Anarchist’s Bookcase


I got back to a little woodworking last week.  I built a bookcase from Lost Art Press’s Anarchist’s Design Book (ADB) to go into my son’s dorm room.  It took a fairly big mental hurtle to convert my shop from bathroom-remodeling mode to woodworking mode, which was a good thing.  Because of the tight timeline, I used 1×12 pine from the home center.  That wood is terrible.  It appears that even the “premium” quality boards are poorly dried.  Out of about twelve boards all but two cupped just a day or two after I brought them home.  That put me on the slippery slope which led to power sanding, and then purchasing Bench Cookies (ew).  I used the two boards that stayed flat for the sides, and ended up using cupped boards for the shelves.  That seemed to be ok since the shelves are housed in 1/4-deep dadoes.

I was happy with how the shelves turned out.  I finished the outside of the sides with two coats of General Finishes milk paint (black over red).  Given more time, it could have used one more coat of paint, and some BLO or wax over that.  I would have also liked to wax the shelves, or even burnish them.  I was asked if I could make more of them to stay in the house, which is a good sign.

These felt really sturdy.  After just the glue-up and nailing the sides to the shelves they were very rigid.  They were a little out-of-square and I had planned to square them up before nailing on the back.  But it felt like it would be too big a fight (and I was running out of time.)  Then after nailing the back boards to the sides and shelves the case felt totally rigid.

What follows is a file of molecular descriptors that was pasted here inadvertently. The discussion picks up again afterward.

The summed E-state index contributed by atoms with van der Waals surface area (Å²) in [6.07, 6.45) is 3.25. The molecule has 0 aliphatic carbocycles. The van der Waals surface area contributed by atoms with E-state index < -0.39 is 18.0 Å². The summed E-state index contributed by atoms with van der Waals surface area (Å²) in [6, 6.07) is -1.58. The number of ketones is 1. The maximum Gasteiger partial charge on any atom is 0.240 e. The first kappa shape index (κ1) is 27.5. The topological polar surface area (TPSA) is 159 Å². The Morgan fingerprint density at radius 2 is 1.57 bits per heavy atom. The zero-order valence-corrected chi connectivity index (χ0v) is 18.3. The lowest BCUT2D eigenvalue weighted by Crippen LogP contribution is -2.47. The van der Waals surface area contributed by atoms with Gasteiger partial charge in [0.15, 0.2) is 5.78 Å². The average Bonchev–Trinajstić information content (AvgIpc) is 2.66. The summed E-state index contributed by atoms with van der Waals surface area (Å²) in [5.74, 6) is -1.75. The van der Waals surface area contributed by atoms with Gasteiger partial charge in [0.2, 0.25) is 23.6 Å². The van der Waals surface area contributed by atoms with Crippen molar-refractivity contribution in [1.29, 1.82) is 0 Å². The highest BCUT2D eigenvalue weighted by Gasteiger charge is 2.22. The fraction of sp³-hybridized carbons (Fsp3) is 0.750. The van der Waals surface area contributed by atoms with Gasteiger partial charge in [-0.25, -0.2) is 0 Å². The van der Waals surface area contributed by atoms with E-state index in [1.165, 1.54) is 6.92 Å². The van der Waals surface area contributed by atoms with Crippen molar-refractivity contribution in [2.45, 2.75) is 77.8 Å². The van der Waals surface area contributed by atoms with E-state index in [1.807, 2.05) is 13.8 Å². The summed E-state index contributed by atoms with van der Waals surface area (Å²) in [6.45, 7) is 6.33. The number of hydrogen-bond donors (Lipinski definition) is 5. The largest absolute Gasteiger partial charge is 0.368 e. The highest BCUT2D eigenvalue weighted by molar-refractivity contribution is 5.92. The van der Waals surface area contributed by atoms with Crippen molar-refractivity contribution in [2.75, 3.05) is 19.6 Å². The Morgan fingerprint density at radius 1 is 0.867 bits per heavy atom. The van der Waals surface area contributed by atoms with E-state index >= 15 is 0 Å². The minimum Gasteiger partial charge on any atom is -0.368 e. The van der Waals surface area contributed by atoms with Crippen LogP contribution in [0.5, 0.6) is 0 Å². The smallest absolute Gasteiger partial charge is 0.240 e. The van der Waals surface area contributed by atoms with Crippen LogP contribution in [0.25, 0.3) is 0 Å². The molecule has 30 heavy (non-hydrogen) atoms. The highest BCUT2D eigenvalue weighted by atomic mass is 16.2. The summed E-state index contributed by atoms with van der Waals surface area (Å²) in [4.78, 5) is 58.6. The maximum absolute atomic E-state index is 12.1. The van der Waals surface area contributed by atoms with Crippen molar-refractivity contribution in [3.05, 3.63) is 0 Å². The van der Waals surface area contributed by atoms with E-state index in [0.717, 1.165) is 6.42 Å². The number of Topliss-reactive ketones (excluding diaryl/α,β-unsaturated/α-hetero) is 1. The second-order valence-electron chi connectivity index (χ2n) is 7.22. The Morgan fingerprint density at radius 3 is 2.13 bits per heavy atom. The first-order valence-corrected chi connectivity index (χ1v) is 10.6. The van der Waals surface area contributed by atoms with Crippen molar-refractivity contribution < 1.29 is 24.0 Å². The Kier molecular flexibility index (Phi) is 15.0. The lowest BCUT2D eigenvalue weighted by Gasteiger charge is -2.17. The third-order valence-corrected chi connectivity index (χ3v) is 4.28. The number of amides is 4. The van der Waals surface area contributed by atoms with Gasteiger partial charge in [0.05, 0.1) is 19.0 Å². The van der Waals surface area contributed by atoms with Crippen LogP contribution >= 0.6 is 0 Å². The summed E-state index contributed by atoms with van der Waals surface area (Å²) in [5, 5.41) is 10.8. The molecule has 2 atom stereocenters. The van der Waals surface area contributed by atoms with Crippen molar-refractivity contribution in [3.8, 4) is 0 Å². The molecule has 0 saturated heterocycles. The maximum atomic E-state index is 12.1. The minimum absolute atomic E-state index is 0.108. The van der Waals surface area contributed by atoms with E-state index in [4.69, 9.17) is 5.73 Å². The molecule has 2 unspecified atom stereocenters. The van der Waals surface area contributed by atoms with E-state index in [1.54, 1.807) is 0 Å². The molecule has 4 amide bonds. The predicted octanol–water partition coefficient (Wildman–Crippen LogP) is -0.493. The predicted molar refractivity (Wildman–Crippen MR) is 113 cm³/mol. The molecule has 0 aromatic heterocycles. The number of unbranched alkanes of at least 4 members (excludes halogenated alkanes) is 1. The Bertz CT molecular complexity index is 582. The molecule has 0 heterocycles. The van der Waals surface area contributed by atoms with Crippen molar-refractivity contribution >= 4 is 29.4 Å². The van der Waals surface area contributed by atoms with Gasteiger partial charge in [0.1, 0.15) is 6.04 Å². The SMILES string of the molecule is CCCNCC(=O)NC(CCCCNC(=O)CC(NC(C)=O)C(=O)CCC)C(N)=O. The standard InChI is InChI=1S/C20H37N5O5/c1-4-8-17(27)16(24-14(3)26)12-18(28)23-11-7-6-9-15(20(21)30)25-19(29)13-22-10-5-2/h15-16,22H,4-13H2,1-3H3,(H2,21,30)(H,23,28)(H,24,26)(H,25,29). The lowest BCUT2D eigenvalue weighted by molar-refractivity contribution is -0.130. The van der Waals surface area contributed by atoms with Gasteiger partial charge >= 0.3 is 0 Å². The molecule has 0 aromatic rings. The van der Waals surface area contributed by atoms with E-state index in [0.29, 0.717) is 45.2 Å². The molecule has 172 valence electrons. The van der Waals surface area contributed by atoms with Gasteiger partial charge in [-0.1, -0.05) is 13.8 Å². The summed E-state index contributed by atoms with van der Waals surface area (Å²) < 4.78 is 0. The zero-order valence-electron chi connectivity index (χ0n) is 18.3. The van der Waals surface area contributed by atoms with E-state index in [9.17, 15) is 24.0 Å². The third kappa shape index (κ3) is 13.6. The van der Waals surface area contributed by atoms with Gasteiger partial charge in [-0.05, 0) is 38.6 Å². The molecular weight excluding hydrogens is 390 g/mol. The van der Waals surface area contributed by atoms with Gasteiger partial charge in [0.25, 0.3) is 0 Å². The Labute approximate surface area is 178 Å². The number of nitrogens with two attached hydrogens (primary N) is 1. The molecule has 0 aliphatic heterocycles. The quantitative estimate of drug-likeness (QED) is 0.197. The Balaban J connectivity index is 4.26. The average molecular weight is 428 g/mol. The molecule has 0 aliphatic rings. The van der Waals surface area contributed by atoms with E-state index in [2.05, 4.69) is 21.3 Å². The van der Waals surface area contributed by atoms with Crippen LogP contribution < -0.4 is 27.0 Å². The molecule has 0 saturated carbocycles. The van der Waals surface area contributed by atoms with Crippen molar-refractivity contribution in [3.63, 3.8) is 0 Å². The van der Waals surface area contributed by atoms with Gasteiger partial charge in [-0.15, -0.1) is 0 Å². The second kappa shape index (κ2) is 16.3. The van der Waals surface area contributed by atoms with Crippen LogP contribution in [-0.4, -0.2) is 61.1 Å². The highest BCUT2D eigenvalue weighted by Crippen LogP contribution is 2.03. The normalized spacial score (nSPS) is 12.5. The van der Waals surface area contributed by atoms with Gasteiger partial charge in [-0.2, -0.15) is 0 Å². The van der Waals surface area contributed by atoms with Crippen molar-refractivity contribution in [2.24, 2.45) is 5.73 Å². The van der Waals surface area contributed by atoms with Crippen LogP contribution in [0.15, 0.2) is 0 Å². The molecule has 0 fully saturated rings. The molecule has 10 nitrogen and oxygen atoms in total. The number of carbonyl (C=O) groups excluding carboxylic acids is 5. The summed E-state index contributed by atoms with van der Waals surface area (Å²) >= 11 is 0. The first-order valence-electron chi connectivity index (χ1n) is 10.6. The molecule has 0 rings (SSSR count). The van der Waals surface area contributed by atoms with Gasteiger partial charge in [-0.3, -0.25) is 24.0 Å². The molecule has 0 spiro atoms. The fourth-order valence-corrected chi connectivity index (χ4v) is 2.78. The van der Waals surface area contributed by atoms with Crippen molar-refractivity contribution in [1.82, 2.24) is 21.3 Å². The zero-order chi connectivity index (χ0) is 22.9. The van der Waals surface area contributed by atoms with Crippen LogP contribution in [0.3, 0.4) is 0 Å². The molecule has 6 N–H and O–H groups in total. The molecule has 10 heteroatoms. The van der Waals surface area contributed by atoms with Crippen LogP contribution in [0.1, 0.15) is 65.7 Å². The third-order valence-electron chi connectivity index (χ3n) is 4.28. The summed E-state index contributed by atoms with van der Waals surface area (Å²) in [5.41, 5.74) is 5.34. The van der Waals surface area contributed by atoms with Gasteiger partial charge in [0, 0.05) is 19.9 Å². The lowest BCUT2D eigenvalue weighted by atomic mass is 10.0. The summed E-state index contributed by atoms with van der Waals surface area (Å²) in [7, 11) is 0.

Here are a few random bits that I might want to remember when I build them again.

  • Used 6d clout nails on the sides and 4d clout nails for the ship-lapped back
  • Put 2 nails in each end of the top rail and kick
  • Did not nail the back boards to the top rail
  • Made the outside back boards full-height, and nailed them on the outside of the sides and shelves, not inset as the plans specify.  This worked well and made the case a little wider than if the back was inset
  • The main glue-up was tough – not sure how much worse because of cupped shelf boards.  Would rather just glue and nail the sides to the shelves all at once, then use clamps to adjust squareness if needed
  • Height open above each shelf was 13″, 11″, and 9″.  This seemed like a good size for use at college.
  • The depth achieved by using 1x12s seemed plenty. The plan in ADB calls for wider boards, but I don’t think I’d want the case that deep.
  • Power sanding is totally gross.  Maybe it’s just that the dust collection on my random-orbit sander is lame.  Regardless, I should shoot for never doing that in the house again
  • My old Jet “lunch box” planer is a rock star.  Turned the cupped 3/4″ boards into 1/2″ back boards and went straight from the planer to plowing the rabbets for ship-lapping, and nailed them onto the case.
  • Need a small crock pot to keep the hide glue warm

About johnjoiner

Computer nerd by day, Dad and woodworker by night. Woodworking blog at
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